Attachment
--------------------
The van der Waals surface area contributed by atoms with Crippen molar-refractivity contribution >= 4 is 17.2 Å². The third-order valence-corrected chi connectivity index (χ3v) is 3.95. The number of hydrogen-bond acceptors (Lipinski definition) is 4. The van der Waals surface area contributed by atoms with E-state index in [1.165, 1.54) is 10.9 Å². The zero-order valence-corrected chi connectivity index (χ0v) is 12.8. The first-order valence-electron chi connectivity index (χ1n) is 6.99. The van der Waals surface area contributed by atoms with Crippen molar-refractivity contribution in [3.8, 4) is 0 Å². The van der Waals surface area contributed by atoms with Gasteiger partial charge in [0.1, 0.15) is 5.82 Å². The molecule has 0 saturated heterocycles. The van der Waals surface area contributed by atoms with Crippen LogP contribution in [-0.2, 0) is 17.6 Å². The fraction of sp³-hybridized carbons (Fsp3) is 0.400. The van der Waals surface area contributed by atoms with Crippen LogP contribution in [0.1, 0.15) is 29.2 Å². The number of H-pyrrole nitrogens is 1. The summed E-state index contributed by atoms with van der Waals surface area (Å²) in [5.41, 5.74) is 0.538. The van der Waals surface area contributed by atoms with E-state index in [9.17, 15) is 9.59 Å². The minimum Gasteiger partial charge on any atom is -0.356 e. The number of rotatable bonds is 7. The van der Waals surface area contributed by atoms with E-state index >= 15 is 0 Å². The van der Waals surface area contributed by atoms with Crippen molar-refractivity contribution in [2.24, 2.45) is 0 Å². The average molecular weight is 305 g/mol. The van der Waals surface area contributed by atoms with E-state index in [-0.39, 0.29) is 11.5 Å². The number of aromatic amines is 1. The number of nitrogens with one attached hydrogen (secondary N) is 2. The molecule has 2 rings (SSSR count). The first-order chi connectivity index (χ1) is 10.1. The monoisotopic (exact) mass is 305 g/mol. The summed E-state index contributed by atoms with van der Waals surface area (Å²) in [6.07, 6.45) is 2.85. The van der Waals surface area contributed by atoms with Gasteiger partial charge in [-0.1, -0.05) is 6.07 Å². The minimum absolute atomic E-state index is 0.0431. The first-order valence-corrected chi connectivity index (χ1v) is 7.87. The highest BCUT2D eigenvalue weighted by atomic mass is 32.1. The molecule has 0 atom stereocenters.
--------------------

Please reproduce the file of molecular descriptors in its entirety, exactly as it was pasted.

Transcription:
The van der Waals surface area contributed by atoms with Crippen molar-refractivity contribution >= 4 is 17.2 Å². The third-order valence-corrected chi connectivity index (χ3v) is 3.95. The number of hydrogen-bond acceptors (Lipinski definition) is 4. The van der Waals surface area contributed by atoms with E-state index in [1.165, 1.54) is 10.9 Å². The zero-order valence-corrected chi connectivity index (χ0v) is 12.8. The first-order valence-electron chi connectivity index (χ1n) is 6.99. The van der Waals surface area contributed by atoms with Crippen molar-refractivity contribution in [3.8, 4) is 0 Å². The van der Waals surface area contributed by atoms with Gasteiger partial charge in [0.1, 0.15) is 5.82 Å². The molecule has 0 saturated heterocycles. The van der Waals surface area contributed by atoms with Crippen LogP contribution in [-0.2, 0) is 17.6 Å². The fraction of sp³-hybridized carbons (Fsp3) is 0.400. The van der Waals surface area contributed by atoms with Crippen LogP contribution in [0.1, 0.15) is 29.2 Å². The number of H-pyrrole nitrogens is 1. The summed E-state index contributed by atoms with van der Waals surface area (Å²) in [5.41, 5.74) is 0.538. The van der Waals surface area contributed by atoms with E-state index in [9.17, 15) is 9.59 Å². The minimum Gasteiger partial charge on any atom is -0.356 e. The number of rotatable bonds is 7. The van der Waals surface area contributed by atoms with E-state index >= 15 is 0 Å². The van der Waals surface area contributed by atoms with Crippen molar-refractivity contribution in [2.24, 2.45) is 0 Å². The average molecular weight is 305 g/mol. The van der Waals surface area contributed by atoms with E-state index in [-0.39, 0.29) is 11.5 Å². The number of aromatic amines is 1. The number of nitrogens with one attached hydrogen (secondary N) is 2. The molecule has 2 rings (SSSR count). The first-order chi connectivity index (χ1) is 10.1. The monoisotopic (exact) mass is 305 g/mol. The summed E-state index contributed by atoms with van der Waals surface area (Å²) in [6.07, 6.45) is 2.85. The van der Waals surface area contributed by atoms with Gasteiger partial charge in [-0.1, -0.05) is 6.07 Å². The minimum absolute atomic E-state index is 0.0431. The first-order valence-corrected chi connectivity index (χ1v) is 7.87. The highest BCUT2D eigenvalue weighted by atomic mass is 32.1. The molecule has 0 atom stereocenters.